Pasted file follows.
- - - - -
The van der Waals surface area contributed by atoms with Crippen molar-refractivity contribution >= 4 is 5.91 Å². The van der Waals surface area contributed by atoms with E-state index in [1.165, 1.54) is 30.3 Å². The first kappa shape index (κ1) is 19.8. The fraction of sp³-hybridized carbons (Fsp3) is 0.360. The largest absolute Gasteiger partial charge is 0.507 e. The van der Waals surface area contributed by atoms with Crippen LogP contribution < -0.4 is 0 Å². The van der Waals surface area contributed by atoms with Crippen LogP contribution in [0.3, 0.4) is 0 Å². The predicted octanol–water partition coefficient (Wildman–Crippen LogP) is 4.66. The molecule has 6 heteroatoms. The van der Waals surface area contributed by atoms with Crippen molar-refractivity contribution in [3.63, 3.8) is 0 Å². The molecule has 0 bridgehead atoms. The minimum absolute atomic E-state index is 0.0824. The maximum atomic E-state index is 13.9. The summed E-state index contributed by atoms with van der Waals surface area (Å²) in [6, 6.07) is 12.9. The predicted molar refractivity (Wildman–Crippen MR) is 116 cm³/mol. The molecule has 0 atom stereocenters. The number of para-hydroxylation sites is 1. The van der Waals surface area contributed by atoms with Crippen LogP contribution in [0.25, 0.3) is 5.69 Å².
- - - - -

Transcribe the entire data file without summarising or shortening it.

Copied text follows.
The van der Waals surface area contributed by atoms with Crippen molar-refractivity contribution >= 4 is 5.91 Å². The van der Waals surface area contributed by atoms with E-state index in [1.165, 1.54) is 30.3 Å². The first kappa shape index (κ1) is 19.8. The fraction of sp³-hybridized carbons (Fsp3) is 0.360. The largest absolute Gasteiger partial charge is 0.507 e. The van der Waals surface area contributed by atoms with Crippen LogP contribution < -0.4 is 0 Å². The van der Waals surface area contributed by atoms with Crippen LogP contribution in [0.3, 0.4) is 0 Å². The predicted octanol–water partition coefficient (Wildman–Crippen LogP) is 4.66. The molecule has 6 heteroatoms. The van der Waals surface area contributed by atoms with Crippen molar-refractivity contribution in [3.63, 3.8) is 0 Å². The molecule has 0 bridgehead atoms. The minimum absolute atomic E-state index is 0.0824. The maximum atomic E-state index is 13.9. The summed E-state index contributed by atoms with van der Waals surface area (Å²) in [6, 6.07) is 12.9. The predicted molar refractivity (Wildman–Crippen MR) is 116 cm³/mol. The molecule has 0 atom stereocenters. The number of para-hydroxylation sites is 1. The van der Waals surface area contributed by atoms with Crippen LogP contribution in [0.25, 0.3) is 5.69 Å².